Teaching with the Tools Kids Really Use: Learning with Web and Mobile Technologies.
By Susan Brooks-Young.
Corwin Press, 2010. 137 p.
How can teachers ensure that students acquire the skills they’ll need while making the learning environment engaging and – shall we say it – entertaining?
In Teaching with the Tools Kids Really Use, Susan Brooks-Young starts from the point that students’ learning environments will continually need to evolve to keep up with new technologies that take root in the workplace.
Brooks-Young encourages school administrators, teachers, and support staff to consider the educational uses of the mobile technologies and Web 2.0 tools that students already use away from school. She speaks from experience as a prekindergarten through Grade 8 teacher, site administrator, and technology specialist, and has written for a variety of education journals.
Each chapter in Teaching with the Tools provides basic information about an emerging technology or tool; offers strategies for classroom use; closes with a series of discussion points; and includes references to books, web sites, and online documents.
We hear a lot about 21st-Century skills. Brooks-Young defines these as the “content knowledge and applied skills that today’s students need to master to thrive in a continually evolving workplace and society.” As educators work to align curricula to such knowledge and skills, she says, it’s important to remember that these do not replace content area standards; “they support them by emphasizing the important of using modern tools and strategies to achieve academic goals.”
Brooks-Young discusses how mobile technologies including cell phones, netbooks, and mp3 players in classrooms can contribute to higher-order learning and how teachers can discourage using them to cheat.
Social networks, virtual worlds, online games, blogs, and wikis can support student collaboration and communication, Brooks-Young says. She shows how effective use of such tools prepares students for workplace skills like professionalism, work ethic, critical thinking, and problem solving. At the same time she cautions that teachers first will need to invest time reviewing teaching students collaboration techniques. A chapter on digital citizenship addresses legal and ethical uses of technology, including how to deal with online bullying and privacy issues.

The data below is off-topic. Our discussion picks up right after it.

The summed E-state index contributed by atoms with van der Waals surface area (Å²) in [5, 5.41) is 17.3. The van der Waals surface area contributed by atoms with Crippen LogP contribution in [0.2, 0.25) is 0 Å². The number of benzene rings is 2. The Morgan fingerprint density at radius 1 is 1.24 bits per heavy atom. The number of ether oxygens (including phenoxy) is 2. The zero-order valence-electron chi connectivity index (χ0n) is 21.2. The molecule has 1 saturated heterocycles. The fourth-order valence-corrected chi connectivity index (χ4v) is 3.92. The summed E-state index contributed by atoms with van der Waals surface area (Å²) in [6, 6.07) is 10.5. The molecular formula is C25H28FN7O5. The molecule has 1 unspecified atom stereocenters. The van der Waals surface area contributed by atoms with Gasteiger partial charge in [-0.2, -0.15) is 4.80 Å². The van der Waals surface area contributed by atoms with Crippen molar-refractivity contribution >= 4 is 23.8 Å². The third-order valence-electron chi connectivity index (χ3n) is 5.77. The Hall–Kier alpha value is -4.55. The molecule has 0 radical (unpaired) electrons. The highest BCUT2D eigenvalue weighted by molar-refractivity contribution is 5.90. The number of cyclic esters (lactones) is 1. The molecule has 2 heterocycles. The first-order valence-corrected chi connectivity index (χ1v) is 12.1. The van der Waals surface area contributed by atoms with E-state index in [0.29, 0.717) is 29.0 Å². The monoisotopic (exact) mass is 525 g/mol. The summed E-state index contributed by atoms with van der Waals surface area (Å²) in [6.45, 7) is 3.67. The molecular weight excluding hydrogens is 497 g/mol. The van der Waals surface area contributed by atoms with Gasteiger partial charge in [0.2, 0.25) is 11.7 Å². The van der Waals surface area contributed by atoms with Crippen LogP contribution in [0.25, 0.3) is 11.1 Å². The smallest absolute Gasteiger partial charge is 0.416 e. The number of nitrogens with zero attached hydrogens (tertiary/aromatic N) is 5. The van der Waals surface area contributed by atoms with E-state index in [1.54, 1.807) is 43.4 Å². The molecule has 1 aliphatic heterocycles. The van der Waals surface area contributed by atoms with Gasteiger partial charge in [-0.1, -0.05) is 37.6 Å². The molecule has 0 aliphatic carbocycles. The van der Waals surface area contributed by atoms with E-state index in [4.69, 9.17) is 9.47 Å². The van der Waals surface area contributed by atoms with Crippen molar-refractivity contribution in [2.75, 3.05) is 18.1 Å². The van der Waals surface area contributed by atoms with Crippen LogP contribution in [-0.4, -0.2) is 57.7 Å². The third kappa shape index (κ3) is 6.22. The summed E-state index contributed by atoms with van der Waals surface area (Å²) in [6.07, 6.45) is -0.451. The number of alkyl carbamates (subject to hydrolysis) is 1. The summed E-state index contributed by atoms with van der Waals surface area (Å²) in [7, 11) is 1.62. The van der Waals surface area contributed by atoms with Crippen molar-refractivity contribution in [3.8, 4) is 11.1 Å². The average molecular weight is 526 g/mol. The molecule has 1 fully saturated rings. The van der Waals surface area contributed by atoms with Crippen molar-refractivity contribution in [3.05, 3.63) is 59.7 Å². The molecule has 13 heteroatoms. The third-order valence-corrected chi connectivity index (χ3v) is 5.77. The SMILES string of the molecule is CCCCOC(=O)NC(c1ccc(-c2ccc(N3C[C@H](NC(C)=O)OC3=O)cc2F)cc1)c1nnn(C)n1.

Brooks-Young also explores the critical yet often touchy relationship between educators and IT staff, noting that both groups would benefit from knowing more about the other’s needs and assumptions.
I particularly appreciate Brooks-Young’s well-thought-out decision-making and implementation model, which closes the book. This exercise walks educators through questions that apply when considering adopting any technology:
What are the reasons for using this technology?
What are the concerns about using this technology?
How can we enhance or expand our ideas about using this technology?
How can we address our concerns about using this technology?
What questions must be answered before we pursue use of this technology?
An Appendix provides URLs for web sites covering 21st-century skills, educational uses of cell phones, MP3 players, netbooks, social networks, virtual worlds, etc.
I also recommend:
Disrupting class: How disruptive innovation will change the way the world learns. Clayton M. Christensen, Michael B. Horn, Curtis W. Johnson. McGraw-Hill, 2008.
Digital Citizenship in Schools. Mike Ribble and Gerald Bailey. International Society for Technology in Education/ISTE, 2007.
Blogs, wikis, podcasts, and other powerful web tools for classrooms. Will Richardson. Corwin Press, 2006.